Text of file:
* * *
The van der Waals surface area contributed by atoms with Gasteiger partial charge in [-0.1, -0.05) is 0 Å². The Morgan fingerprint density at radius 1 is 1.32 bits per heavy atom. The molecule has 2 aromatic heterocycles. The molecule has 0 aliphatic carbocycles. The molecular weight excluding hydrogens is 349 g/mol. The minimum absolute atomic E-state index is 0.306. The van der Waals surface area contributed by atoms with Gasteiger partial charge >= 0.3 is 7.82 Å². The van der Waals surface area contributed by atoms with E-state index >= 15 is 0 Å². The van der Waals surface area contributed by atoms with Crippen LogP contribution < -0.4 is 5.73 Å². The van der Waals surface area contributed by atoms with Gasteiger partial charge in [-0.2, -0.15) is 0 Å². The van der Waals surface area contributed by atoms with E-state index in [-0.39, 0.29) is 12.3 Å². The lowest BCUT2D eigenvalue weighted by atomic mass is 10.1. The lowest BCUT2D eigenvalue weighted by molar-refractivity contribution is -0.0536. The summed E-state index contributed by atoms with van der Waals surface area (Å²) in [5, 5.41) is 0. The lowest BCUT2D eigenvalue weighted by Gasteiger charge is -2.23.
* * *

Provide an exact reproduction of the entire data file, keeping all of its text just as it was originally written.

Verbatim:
The van der Waals surface area contributed by atoms with Gasteiger partial charge in [-0.1, -0.05) is 0 Å². The Morgan fingerprint density at radius 1 is 1.32 bits per heavy atom. The molecule has 2 aromatic heterocycles. The molecule has 0 aliphatic carbocycles. The molecular weight excluding hydrogens is 349 g/mol. The minimum absolute atomic E-state index is 0.306. The van der Waals surface area contributed by atoms with Gasteiger partial charge >= 0.3 is 7.82 Å². The van der Waals surface area contributed by atoms with E-state index >= 15 is 0 Å². The van der Waals surface area contributed by atoms with Crippen LogP contribution < -0.4 is 5.73 Å². The van der Waals surface area contributed by atoms with Gasteiger partial charge in [-0.2, -0.15) is 0 Å². The van der Waals surface area contributed by atoms with E-state index in [-0.39, 0.29) is 12.3 Å². The lowest BCUT2D eigenvalue weighted by atomic mass is 10.1. The lowest BCUT2D eigenvalue weighted by molar-refractivity contribution is -0.0536. The summed E-state index contributed by atoms with van der Waals surface area (Å²) in [5, 5.41) is 0. The lowest BCUT2D eigenvalue weighted by Gasteiger charge is -2.23.